Friday, 29th January, 2021

[Day 319]

Today started off as quite a bright, blue day so Meg and I enjoyed a pleasant walk down to the newsagents this morning. Then we struck out for the park where we coincided, after a day’s absence, with our Birmingham University friend. One little conundrum which were trying to puzzle out together is the exact meaning of the phrase ‘to have all of your buttons sewn on‘ which I have used in the past but the origins of which are lost in obscurity. It tends to imply that someone is completely rational i.e. in touch with the world (‘ he has all his buttons‘) but my two sources do not help. I have on my bookshelves a dictionary of idioms and their origins but no entry is listed here so that is no help. Nor is the internet (which tends to be very USA-oriented when you trying to track down British expressions) I think I may have an explanation for the origins of this phrase but I may be entirely wrong. I believe it is a tradition in parts of the navy, or perhaps just the merchant navy, that you cut the buttums off your dress uniform and transfer them from one dress uniform to another – to ‘have all your buttons sewn on‘ then becomes to have everything in order. I am quite happy to be told the correct explanation for this expression. Whilst on this subject, I did discover at the bottom of a hole in a wooded area which bordered on my garden a button which when cleaned up I identified as probably worn by a submariner captain in the 1940’s – how it got there in the wood, one can only imagine.

On our way home. we bumped into our two sets of friends who live near to each other so we had a genial chat. One of our friends is having some drainage work done which necessitates having a trench cut along the length of their drive. I reminded them if one partner reports to the police that their other half has suddenly gone missing and has not been seen for days, the police will look carefully at the patio to see if there is any signs of recent digging activity or irregularities in the patio surface – it seems in the light of experience, the best place to start looking.

After we had a lunch of risotto made with kipper fillets and cauliflower rice. Actually topped with cheese and with a big dollop of yogurt it turned out to be more delicious than you might imagine. Our domestic help enjoyed her portion anyway. After lunch, I walked down into town for the second time this day. The first thing I needed to do was to pick up some of the unsupplied portions of Meg’s medication – the pharmacist we use often seem to run out of things and give you a supply that will last for a few days but then you have to go back for the rest. My second port of call was to visit Boots in order to pick up some electric pre-shave which I buy from thenm when I can. As they never have any in stock, I decided to buy a couple of bottles online and then go to the shop to pick them up. This part worked OK and then I thought I would check the open shelves and, sure enough, Sod’s law appeared to be in operation because there on the open shelves were four bottles (which I never seen in stock for years)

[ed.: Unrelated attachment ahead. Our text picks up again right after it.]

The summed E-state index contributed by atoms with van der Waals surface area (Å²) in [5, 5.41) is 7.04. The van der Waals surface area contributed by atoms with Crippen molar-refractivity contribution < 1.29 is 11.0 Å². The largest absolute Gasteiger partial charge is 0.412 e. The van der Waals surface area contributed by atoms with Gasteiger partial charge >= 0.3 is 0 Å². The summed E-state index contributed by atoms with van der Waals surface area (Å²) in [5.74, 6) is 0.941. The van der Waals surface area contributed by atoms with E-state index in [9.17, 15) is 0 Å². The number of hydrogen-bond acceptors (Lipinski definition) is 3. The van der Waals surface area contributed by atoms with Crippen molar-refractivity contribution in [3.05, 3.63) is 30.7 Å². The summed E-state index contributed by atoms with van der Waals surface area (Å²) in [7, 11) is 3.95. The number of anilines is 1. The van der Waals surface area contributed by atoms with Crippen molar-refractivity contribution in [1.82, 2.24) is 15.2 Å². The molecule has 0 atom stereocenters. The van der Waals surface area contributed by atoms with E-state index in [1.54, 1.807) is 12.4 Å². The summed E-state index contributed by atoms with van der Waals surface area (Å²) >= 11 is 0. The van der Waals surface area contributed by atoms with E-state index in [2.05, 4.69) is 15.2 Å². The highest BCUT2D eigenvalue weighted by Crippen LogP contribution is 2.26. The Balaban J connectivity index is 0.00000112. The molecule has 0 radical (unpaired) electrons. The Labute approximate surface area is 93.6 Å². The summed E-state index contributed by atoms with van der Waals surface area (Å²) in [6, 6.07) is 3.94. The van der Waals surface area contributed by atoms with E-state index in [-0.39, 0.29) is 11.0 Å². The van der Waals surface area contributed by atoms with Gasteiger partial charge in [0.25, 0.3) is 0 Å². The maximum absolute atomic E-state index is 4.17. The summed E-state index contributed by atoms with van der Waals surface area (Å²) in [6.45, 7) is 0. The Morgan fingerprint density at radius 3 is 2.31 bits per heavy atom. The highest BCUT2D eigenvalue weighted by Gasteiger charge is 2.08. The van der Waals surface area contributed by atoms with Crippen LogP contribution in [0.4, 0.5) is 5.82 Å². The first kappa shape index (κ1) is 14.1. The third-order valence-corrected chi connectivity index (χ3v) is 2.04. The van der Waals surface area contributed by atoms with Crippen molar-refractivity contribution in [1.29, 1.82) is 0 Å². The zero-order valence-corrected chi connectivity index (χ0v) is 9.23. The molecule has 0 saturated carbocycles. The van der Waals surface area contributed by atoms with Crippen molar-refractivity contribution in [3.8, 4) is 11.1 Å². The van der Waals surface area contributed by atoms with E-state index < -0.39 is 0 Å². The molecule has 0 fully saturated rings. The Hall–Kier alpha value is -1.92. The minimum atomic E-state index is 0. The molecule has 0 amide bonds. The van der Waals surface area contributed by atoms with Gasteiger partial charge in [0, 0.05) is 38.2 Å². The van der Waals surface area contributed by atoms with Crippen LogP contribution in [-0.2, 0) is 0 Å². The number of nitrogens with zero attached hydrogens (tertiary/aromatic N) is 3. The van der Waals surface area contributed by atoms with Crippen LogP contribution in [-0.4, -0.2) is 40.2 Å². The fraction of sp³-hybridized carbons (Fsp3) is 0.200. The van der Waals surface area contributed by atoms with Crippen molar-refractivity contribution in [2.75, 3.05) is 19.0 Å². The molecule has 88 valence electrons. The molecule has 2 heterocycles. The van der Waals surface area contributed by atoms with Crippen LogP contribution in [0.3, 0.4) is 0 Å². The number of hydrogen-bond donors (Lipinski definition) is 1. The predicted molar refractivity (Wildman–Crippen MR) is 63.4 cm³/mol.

Today, the media has got very excited about another two vaccines that appear to have extremely good efficacy. One of these has an 89% efficacy whilst the other Johnson and Johnson is 66% after a single injection. Each of these viruses work in a slightly different way so it is surely reassuring to have several arrows in one’s quiver so to speak. The EU, worried about its own sources of supply, is putting export controls upon vaccines manufactured in some EU-based factories and this has exploded onto the political scene in the context off Northern Ireland – which is evidently a potential border to be crossed between the EU and the UK. So this has the possibility of becoming really, really messy. One just hopes that cooler heads prevail and that everybody realises that it should be the virus that we are fighting and not each other. But again, national interests have sprung to the fore and the Germans, for one, may not recommend the use of the Oxford/AstraZeneca vaccine for their 65+ population (but is has just been approved for the rest of Europe)

Finally, we are keeping a careful watch out for a further bout of snow. We might get this in the next day or so and I, for one, hope this may be the last snowfall of the winter. At least we are fairly well prepared with snow clearing gear if we do get dumped on once again.